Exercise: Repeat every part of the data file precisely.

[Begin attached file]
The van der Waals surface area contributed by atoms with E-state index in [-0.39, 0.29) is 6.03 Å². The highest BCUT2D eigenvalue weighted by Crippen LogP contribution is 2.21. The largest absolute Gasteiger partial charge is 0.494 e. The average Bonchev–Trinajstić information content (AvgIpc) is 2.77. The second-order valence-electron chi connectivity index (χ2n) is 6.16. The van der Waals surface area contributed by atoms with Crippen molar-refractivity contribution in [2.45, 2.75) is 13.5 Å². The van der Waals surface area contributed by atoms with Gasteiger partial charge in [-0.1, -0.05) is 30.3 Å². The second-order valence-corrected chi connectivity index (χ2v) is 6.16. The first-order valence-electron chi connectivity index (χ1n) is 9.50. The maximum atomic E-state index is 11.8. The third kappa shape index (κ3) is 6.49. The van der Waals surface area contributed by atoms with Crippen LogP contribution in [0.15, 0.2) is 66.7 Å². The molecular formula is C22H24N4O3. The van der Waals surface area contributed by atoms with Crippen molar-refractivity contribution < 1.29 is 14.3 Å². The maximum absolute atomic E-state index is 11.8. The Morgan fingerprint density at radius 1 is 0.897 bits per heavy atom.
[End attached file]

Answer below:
The van der Waals surface area contributed by atoms with E-state index in [-0.39, 0.29) is 6.03 Å². The highest BCUT2D eigenvalue weighted by Crippen LogP contribution is 2.21. The largest absolute Gasteiger partial charge is 0.494 e. The average Bonchev–Trinajstić information content (AvgIpc) is 2.77. The second-order valence-electron chi connectivity index (χ2n) is 6.16. The van der Waals surface area contributed by atoms with Crippen molar-refractivity contribution in [2.45, 2.75) is 13.5 Å². The van der Waals surface area contributed by atoms with Gasteiger partial charge in [-0.1, -0.05) is 30.3 Å². The second-order valence-corrected chi connectivity index (χ2v) is 6.16. The first-order valence-electron chi connectivity index (χ1n) is 9.50. The maximum atomic E-state index is 11.8. The third kappa shape index (κ3) is 6.49. The van der Waals surface area contributed by atoms with Crippen LogP contribution in [0.15, 0.2) is 66.7 Å². The molecular formula is C22H24N4O3. The van der Waals surface area contributed by atoms with Crippen molar-refractivity contribution < 1.29 is 14.3 Å². The maximum absolute atomic E-state index is 11.8. The Morgan fingerprint density at radius 1 is 0.897 bits per heavy atom.